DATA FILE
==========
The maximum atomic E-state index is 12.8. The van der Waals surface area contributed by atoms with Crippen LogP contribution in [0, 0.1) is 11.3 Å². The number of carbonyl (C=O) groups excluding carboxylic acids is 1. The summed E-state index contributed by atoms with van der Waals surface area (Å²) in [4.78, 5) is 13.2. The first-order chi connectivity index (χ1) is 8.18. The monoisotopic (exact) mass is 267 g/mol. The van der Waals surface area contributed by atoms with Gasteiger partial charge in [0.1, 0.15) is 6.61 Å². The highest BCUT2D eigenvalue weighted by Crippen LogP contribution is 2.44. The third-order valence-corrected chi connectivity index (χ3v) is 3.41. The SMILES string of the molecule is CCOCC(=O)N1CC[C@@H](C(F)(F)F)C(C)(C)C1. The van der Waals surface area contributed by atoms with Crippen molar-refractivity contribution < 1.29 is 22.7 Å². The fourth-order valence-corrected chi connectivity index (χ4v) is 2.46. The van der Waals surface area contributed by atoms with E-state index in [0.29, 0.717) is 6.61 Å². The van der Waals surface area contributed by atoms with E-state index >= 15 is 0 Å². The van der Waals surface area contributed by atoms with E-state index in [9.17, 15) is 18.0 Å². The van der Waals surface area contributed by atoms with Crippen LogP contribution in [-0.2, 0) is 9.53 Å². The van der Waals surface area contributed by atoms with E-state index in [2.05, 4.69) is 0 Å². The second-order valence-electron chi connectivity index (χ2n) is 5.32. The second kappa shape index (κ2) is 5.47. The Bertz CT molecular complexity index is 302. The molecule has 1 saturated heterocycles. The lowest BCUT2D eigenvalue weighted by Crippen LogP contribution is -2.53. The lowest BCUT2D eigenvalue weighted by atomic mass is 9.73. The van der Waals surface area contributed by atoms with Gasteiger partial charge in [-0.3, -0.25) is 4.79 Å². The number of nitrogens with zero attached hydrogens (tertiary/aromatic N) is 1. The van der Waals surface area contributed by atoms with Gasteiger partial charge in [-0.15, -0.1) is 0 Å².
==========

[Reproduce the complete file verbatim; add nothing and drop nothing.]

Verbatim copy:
The maximum atomic E-state index is 12.8. The van der Waals surface area contributed by atoms with Crippen LogP contribution in [0, 0.1) is 11.3 Å². The number of carbonyl (C=O) groups excluding carboxylic acids is 1. The summed E-state index contributed by atoms with van der Waals surface area (Å²) in [4.78, 5) is 13.2. The first-order chi connectivity index (χ1) is 8.18. The monoisotopic (exact) mass is 267 g/mol. The van der Waals surface area contributed by atoms with Gasteiger partial charge in [0.1, 0.15) is 6.61 Å². The highest BCUT2D eigenvalue weighted by Crippen LogP contribution is 2.44. The third-order valence-corrected chi connectivity index (χ3v) is 3.41. The SMILES string of the molecule is CCOCC(=O)N1CC[C@@H](C(F)(F)F)C(C)(C)C1. The van der Waals surface area contributed by atoms with Crippen molar-refractivity contribution < 1.29 is 22.7 Å². The fourth-order valence-corrected chi connectivity index (χ4v) is 2.46. The van der Waals surface area contributed by atoms with E-state index in [0.29, 0.717) is 6.61 Å². The van der Waals surface area contributed by atoms with E-state index >= 15 is 0 Å². The van der Waals surface area contributed by atoms with E-state index in [9.17, 15) is 18.0 Å². The van der Waals surface area contributed by atoms with Crippen LogP contribution in [-0.2, 0) is 9.53 Å². The van der Waals surface area contributed by atoms with E-state index in [2.05, 4.69) is 0 Å². The second-order valence-electron chi connectivity index (χ2n) is 5.32. The second kappa shape index (κ2) is 5.47. The Bertz CT molecular complexity index is 302. The molecule has 1 saturated heterocycles. The lowest BCUT2D eigenvalue weighted by Crippen LogP contribution is -2.53. The lowest BCUT2D eigenvalue weighted by atomic mass is 9.73. The van der Waals surface area contributed by atoms with Gasteiger partial charge in [-0.3, -0.25) is 4.79 Å². The number of nitrogens with zero attached hydrogens (tertiary/aromatic N) is 1. The van der Waals surface area contributed by atoms with Gasteiger partial charge in [-0.15, -0.1) is 0 Å².